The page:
The gray already showing in my hair? No, I can't have the gray. There are children starving. I am too vain. But I go ahead and dish out the money--relieved that I look better--at least to me.
A notice in the mail. Your mammogram is past due. It's been a year?
And the roof. Yes, that's in need of replacement. Nineteen years already?
And the financial guy--"You really need to save more. Retirement looms, and you're not near where you should be. Your will needs updating too." Attorney fees. More money.
And the marriage. We are quintessential ships passing in the night. Different schedules. Different energy levels. Going through the motions. Emotionally distant. "What do you need at Walmart?" "Did you call Pete to get the estimate for the repair?" A goodnight kiss, a thread of connection. "I love you," we whisper. A faint heartbeat. We long for the weekends.
It can happen early--that drive to be perfect. Linear. Following all the rules. No mercy. A good friend told me recently that when she was a young girl, she wore undies embroidered with the days of the week. She said she felt guilty if she realized she wore Tuesday on Thursday or Monday on Friday--her mind and heart disturbed that she was somehow out of synch--not following the days of the week in perfect order.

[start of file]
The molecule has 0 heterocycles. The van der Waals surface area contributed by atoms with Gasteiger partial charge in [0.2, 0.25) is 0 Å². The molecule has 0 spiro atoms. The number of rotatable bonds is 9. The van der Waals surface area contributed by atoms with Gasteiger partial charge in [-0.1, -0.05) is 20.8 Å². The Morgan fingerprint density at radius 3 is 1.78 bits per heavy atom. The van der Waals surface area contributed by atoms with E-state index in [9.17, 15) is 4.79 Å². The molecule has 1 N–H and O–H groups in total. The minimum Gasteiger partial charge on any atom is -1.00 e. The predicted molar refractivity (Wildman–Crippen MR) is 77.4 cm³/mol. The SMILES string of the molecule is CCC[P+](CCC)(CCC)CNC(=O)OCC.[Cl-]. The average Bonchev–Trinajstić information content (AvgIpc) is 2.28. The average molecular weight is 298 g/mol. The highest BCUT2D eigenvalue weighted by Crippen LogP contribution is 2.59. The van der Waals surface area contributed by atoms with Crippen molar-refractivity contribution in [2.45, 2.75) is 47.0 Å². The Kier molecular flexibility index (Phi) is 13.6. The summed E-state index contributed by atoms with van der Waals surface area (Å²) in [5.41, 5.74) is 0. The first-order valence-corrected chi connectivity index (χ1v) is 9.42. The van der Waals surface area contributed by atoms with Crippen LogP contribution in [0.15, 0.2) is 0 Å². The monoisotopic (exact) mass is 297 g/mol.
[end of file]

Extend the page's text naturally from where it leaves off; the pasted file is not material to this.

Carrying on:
We live in a world that often chases the childlikeness out of us. "Fit in. Conform. Stay in the box, please." Yet we know the beauty of a child's attempts at something difficult--when they use what they have--when they do what they can--no obsession with an outcome. Last week my four-year-old granddaughter sent me a text. It read: Dady and ie or having fun. Momo brot sum library buks mabe we kan rede them. Lv lilly. My son-in-law wrote back: "Lilly wanted to text you, and typed that all out for you with no help from me. She took the phone and wrote that herself."
When childlikeness surfaces, those faint traces of "I could try that," or "that may be fun," we often turn away thinking, "Who am I kidding? I don't have what it takes to...go on that trip, draw that image; create that recipe like Martha Stewart would."